33 1/3 is a series of books about a wide variety of seminal rock and pop albums. Join three of the authors for readings and special multimedia presentations. Hayden Childs’s Shoot Out the Lights puts into context Richard and Linda Thompson’s album—from the personal history driving the songs, to the recording difficulties they encountered and the subsequent fall-out. He has appeared in Lost in the Grooves: Scram’s Capricious Guide to the Music You Missed. Kim Cooper’s In the Aeroplane Over the Sea sheds light on the underground classic album by Neutral Milk Hotel. Cooper is the editor of Scram, and co-editor of the anthologies Bubblegum Music is the Naked Truth and Lost in the Grooves: Scram’s Capricious Guide to the Music You Missed. Scott Plagenhoef’s If You’re Feeling Sinister provides perspective on how Belle & Sebastian transformed from a cult secret into a polished, highly entertaining, mainstream pop group. He is the Editor-in-Chief of Pitchfork.


Hammer Museum

10899 Wilshire Blvd
Los Angeles Ca

Scribble Press

Man, kids have all the fun!

Scribble Press is the only place where you’ll find:

A Fun Place to Be Creative....

...A bright studio with artist's desks, markers in every conceivable color, and inspirational wall art. For the young ones we have stickers, stencils, crayons and fun orange cubes to sit on. Bring your creativity, and stay as long as you’d like.

...And Your Own Personal Publisher transform your ideas into a book. You choose the binding method and color. We scan and print your pages, and hand you back a beautifully bound book. We can make a single book or many, and even bind your originals for you. Pressed for time? Do one drawing, and we can make it into notepads, greeting cards, or laminated placemats.

Anna Barber and Darcy Pollack, the founders of Scribble Press, met on an airplane. With five empty hours to fill and only an armrest between them, they soon discovered that they both harbored a passion for books, and loved making and sharing books with their small children. Darcy Pollack had worked in investment banking, film and retail entertainment. Anna Barber’s background was in corporate law and management consulting, and she was working as a talent manager and film producer. By the time the plane touched down, they had decided to launch a business devoted to helping kids write, illustrate and publish their own books. They both agree creating Scribble Press is the best job they’ve ever had.

Westside Pavilion #219
10800 Pico Blvd.
Los Angeles CA, 90064
(310) 446-6154

Mon-Fri: 10am-9pm
Sat: 10am-8pm
Sun: 11am-6pm

Jeffery Lewis / Talkdemonic / Homesick Elephant @ Spaceland Tonight October 28 2008

Jeffrey Lewis


Homesick Elephant

Regarding Jeffrey Lewis:
“Weird? Very… [...] but it’s also downright inspiring” (4 of 5 stars) - Rolling Stone

“The record presents Crass’s lyrics calmly, often demonstrating how sane and practical they are; it proves once again, and kind of thrillingly this time, that no music is immune to interpretation” - The New York Times

“Jeffrey Lewis retunes [Crass'] vituperative, cats-and-gravel-in-a-blender sound into something approaching sunny-side-up genius… [and] Crass’ lyrical, ultrapolitical vitriol is, if anything, more relevant than ever. It’s the most astonishing cover album of the last 10 years, bar none.” (4 of 5 stars) - Austin Chronicle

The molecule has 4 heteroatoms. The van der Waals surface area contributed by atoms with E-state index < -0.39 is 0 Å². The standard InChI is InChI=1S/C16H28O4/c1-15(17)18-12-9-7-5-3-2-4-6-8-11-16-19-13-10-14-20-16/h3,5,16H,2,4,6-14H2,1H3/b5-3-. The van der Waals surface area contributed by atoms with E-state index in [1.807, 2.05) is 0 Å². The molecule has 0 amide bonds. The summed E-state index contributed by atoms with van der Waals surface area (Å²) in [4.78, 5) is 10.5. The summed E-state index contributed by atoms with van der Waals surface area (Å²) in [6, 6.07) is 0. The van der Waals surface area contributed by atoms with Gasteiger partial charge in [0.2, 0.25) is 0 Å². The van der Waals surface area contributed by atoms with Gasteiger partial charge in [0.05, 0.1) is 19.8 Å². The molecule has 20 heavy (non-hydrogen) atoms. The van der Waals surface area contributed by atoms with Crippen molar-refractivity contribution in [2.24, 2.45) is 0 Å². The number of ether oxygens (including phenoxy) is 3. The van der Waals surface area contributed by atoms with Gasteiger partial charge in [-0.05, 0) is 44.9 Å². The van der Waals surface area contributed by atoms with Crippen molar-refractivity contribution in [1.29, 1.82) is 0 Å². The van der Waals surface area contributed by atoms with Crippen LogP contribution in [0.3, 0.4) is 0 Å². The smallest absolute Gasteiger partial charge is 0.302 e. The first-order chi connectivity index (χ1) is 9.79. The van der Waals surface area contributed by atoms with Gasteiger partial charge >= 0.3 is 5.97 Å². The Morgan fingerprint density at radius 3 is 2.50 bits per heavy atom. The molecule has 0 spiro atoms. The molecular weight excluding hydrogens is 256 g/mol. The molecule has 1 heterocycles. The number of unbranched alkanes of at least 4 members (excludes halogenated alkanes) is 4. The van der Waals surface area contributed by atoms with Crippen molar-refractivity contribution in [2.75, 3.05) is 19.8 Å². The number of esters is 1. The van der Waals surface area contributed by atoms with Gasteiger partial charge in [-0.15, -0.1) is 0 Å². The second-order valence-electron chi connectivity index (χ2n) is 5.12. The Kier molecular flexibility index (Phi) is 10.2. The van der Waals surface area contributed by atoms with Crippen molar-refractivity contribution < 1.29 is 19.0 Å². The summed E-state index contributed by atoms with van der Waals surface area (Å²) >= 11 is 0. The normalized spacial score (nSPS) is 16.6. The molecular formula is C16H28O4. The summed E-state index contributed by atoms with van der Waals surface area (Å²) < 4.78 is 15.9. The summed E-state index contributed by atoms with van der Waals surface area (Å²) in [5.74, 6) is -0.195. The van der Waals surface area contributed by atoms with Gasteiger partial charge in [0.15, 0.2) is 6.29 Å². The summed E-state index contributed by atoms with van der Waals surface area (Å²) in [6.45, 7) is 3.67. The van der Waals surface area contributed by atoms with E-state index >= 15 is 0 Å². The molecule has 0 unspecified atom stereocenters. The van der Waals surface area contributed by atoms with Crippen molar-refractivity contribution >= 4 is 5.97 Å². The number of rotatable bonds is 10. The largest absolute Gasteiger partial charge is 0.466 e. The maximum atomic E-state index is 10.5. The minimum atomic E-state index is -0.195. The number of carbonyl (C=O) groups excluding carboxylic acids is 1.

“Folk maverick raids anarchist commune and finds catchy tunes… Works wonderfully” - Spin

“Jeffrey Lewis’ talents appear without end… (on 12 Crass Songs he) magically makes the anarcho-rockers’ anti-establishment savagery his own, by wrapping their barbed sentiments in his trademark mottled tea-towel warmth” - NME

9PM / $8 ADVANCE; $10 DAY OF SHOW / 21+

1717 Silverlake Blvd
Los Angeles Ca 90027

The Entrance Band @ Spaceland Halloween Night

When Los Angeles-based psychedelic rock trio the Entrance Band plays a show, it’s a happening. Not only because band members take sound and style inspiration from the ’60s counterculture that coined the term, as they demonstrated during a short set Sunday at the new Arthur Magazine Sunday Evenings music series at McCabe’s in Santa Monica. But also because their music creates the feeling that something fresh and powerful is afoot. A potent mix of political mindedness – including a few conspiracy theories – and musical virtuosity, their songs throb and wail and strive to open minds. -LA Times

9PM / $10 advance; $17 day of show / 21+

1717 Silverlake Blvd
Los Angeles CA 90027

Things the Grandchildren Should Know: A Memoir by E

In-Store Event:
with Mark Oliver Everett
October 28th - 7pm

Growing up in the Virginia suburbs, Mark Oliver Everett was to roam unsupervised with his sister, Liz, while his mother combated depression and his father, the eccentric and acclaimed quantum physicist Hugh Everett, remained distant and obsessed by parallel universes of his own creation. (Everett writes, "As a little kid, I had a hard time with the realization that inanimate objects didn't have feelings or thoughts. I remember being on the verge of tears, standing there in the bathroom, as my mom tried to make me understand that the bathroom cabinet wasn't going to be hurt if I closed it too hard. I thought of the bathroom cabinet as one of my friends. Maybe I was confused because I thought of my father as a piece of furniture.") First, the author lost his father to heart failure, and then—in a staggeringly short period of time—his sister to schizophrenia and suicide and his mother to cancer. The author drew upon the relentless tragedies in his life for inspiration in writing highly acclaimed music with his indie rock group, the Eels. Yet this is much more than a musician's tale. A true gem of a memoir, Everett’s story is a rich and poignant narrative on coming of age, love, death, and the creative vision.
Mark Oliver Everett is the lead singer, guitarist, and keyboardist of indie rock band The Eels. Rolling Stone magazine called Everett "the Kurt Vonnegut of the rock world." The author is the son of physicist Hugh Everett III, originator of the "Many Worlds" theory of quantum physics. While coping with the deaths of every member of his immediate family, Everett turned tragedy into the impetus for recording such acclaimed albums Electro-Shock Blues and Blinking Lights and Other Revelations.